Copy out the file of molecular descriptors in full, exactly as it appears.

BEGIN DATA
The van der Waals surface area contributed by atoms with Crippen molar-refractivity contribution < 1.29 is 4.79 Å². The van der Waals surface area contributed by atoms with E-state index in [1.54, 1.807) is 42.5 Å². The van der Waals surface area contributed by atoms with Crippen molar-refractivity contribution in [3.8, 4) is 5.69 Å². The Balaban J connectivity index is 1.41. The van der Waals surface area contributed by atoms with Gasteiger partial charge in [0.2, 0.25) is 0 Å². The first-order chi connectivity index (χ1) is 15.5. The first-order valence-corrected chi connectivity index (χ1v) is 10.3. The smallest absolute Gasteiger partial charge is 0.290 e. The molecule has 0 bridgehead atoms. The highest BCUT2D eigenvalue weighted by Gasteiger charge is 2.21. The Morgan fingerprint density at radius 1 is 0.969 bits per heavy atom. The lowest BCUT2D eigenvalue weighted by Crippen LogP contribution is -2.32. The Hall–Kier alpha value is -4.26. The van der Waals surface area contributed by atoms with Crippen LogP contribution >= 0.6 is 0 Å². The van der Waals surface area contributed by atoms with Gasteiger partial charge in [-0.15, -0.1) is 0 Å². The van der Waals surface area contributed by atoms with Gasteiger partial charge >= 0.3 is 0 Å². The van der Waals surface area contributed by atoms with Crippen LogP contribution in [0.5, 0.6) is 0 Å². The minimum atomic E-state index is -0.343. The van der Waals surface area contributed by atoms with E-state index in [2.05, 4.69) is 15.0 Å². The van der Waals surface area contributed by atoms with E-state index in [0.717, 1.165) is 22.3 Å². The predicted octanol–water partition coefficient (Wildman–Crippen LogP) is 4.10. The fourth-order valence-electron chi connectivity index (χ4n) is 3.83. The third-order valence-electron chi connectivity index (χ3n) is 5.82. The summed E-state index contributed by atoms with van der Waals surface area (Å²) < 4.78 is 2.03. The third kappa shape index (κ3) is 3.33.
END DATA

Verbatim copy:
The van der Waals surface area contributed by atoms with Crippen molar-refractivity contribution < 1.29 is 4.79 Å². The van der Waals surface area contributed by atoms with E-state index in [1.54, 1.807) is 42.5 Å². The van der Waals surface area contributed by atoms with Crippen molar-refractivity contribution in [3.8, 4) is 5.69 Å². The Balaban J connectivity index is 1.41. The van der Waals surface area contributed by atoms with Gasteiger partial charge in [0.2, 0.25) is 0 Å². The first-order chi connectivity index (χ1) is 15.5. The first-order valence-corrected chi connectivity index (χ1v) is 10.3. The smallest absolute Gasteiger partial charge is 0.290 e. The molecule has 0 bridgehead atoms. The highest BCUT2D eigenvalue weighted by Gasteiger charge is 2.21. The Morgan fingerprint density at radius 1 is 0.969 bits per heavy atom. The lowest BCUT2D eigenvalue weighted by Crippen LogP contribution is -2.32. The Hall–Kier alpha value is -4.26. The van der Waals surface area contributed by atoms with Crippen LogP contribution >= 0.6 is 0 Å². The van der Waals surface area contributed by atoms with Gasteiger partial charge in [-0.15, -0.1) is 0 Å². The van der Waals surface area contributed by atoms with Gasteiger partial charge >= 0.3 is 0 Å². The van der Waals surface area contributed by atoms with Crippen LogP contribution in [0.5, 0.6) is 0 Å². The minimum atomic E-state index is -0.343. The van der Waals surface area contributed by atoms with E-state index in [2.05, 4.69) is 15.0 Å². The van der Waals surface area contributed by atoms with E-state index in [0.717, 1.165) is 22.3 Å². The predicted octanol–water partition coefficient (Wildman–Crippen LogP) is 4.10. The fourth-order valence-electron chi connectivity index (χ4n) is 3.83. The third-order valence-electron chi connectivity index (χ3n) is 5.82. The summed E-state index contributed by atoms with van der Waals surface area (Å²) < 4.78 is 2.03. The third kappa shape index (κ3) is 3.33.